Lotteries and Gaming Saskatchewan are warning residents about scam advertisements on Facebook that look like ads for Casinos Moose Jaw and Regina. 

The advertisements illegally lift the imaging and branding of the two casinos. The ads usually ask you to join their online casino or download an app to gamble online. 

While Lotteries and Gaming Saskatchewan have only noticed it the last few days for Casinos Moose Jaw and Regina, they have learned that other casinos throughout the country have seen similar scam ads pop up over the last couple of months. 

While the ads have only been seen on Facebook so far, residents are warned that they could appear on other platforms like X (formerly Twitter) or Instagram. 

Director of Communications for Lotteries and Gaming Saskatchewan Brian Miller noted that the scammers do a very good job of making the advertisements look legitimate, but they are not. 

“These scammers are fairly sophisticated even in terms of their graphic design skills. They are able to go on, for example, the SaskGaming, Casino Regina, Casino Moose Jaw website and lift graphics off there and then create a fairly sophisticated-looking online advertisement that does look somewhat legitimate,” Miller said.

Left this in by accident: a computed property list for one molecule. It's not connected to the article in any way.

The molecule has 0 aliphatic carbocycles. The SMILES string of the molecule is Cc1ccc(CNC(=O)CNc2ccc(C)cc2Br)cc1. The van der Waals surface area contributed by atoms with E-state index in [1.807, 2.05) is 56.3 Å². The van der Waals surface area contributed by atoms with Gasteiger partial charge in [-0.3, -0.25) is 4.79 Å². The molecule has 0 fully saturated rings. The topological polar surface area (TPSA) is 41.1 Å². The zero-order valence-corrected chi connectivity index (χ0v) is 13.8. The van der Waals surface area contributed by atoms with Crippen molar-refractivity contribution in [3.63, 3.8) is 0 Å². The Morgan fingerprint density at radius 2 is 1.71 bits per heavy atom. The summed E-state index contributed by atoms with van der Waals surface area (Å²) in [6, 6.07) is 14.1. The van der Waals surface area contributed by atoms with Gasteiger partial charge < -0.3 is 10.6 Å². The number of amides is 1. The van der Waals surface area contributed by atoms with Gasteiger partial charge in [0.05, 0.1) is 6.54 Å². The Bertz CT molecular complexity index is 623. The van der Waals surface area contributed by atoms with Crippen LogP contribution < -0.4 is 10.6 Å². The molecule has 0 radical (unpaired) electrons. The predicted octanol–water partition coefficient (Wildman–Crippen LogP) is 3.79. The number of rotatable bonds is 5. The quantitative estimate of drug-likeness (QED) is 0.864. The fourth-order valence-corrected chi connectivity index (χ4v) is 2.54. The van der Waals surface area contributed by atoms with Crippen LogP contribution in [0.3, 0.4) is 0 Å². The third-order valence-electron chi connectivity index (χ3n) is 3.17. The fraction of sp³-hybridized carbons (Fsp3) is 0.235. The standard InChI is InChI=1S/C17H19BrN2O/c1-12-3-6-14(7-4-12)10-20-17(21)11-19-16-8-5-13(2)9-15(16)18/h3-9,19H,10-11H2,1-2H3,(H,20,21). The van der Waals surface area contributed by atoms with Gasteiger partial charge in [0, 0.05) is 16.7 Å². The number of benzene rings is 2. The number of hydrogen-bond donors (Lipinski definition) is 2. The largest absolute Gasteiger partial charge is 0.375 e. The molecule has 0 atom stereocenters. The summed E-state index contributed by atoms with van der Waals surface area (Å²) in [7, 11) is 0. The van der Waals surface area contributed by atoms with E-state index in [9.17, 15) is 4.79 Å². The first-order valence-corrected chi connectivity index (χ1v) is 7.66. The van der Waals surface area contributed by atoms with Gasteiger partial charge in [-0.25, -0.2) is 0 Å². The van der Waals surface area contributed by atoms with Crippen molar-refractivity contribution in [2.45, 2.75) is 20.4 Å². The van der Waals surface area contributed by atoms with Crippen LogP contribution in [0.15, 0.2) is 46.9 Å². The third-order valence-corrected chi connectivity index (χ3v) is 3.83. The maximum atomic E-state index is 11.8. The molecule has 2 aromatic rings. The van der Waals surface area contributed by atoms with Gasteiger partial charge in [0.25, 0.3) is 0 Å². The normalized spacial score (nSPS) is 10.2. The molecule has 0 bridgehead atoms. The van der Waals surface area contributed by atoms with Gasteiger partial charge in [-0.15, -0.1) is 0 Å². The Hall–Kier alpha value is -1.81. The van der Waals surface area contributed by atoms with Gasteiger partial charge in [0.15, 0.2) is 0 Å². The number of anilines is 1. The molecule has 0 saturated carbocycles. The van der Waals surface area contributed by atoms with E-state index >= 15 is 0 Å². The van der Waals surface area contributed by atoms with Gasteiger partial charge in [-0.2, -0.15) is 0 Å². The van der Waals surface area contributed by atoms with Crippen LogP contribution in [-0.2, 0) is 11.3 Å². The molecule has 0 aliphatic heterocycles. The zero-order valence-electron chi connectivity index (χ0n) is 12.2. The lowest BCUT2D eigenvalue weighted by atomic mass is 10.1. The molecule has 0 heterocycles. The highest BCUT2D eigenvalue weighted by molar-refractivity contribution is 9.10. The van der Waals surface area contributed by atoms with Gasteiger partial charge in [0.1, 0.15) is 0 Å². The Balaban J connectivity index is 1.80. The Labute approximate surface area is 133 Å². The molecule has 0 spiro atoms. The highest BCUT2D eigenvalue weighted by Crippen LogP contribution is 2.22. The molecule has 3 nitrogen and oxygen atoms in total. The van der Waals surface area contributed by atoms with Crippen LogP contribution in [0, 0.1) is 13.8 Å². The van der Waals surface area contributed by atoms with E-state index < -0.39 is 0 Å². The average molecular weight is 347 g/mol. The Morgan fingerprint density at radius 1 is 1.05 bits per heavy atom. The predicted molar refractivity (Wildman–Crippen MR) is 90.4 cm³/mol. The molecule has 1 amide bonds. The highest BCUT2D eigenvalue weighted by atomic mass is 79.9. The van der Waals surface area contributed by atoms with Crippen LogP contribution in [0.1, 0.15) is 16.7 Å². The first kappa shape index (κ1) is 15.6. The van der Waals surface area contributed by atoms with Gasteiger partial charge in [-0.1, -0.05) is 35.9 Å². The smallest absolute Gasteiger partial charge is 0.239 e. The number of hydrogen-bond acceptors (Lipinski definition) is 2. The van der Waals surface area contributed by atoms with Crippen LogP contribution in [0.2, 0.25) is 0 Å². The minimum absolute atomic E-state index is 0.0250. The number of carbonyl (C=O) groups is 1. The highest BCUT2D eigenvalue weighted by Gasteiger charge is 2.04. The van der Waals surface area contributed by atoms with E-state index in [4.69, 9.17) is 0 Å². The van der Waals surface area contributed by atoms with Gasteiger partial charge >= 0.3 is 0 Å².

Miller went on to say that both casinos do not have an online platform for gambling and have no reason to collect credit card or banking information. The only legal, secure, online gaming platform in Saskatchewan is 

“Casino Regina and Casino Moose Jaw do not have online gaming platforms, so if any of your listeners or readers see these types of ads online, we would really appreciate if they reported them directly to Facebook or whatever online channel they see them on,” Miller said. 

If you see one of these ads on your Facebook feed, you are asked to report them to Facebook by clicking on the three dots in the upper right-hand corner of the post and select “Report Post.” Miller also said that Lotteries and Gaming Saskatchewan has reported it to the police. 

“The ads get reported promptly and they’re taken down, and then these scammers create another fake account and then a slightly different version of the ads go back up. So, it’s a bit like Whack-A-Mole. You’re trying to get one fake page shut down and then another one pops up,” Miller said. 

Residents are also reminded to be cautious about giving out banking and credit card information online to an unknown source. 

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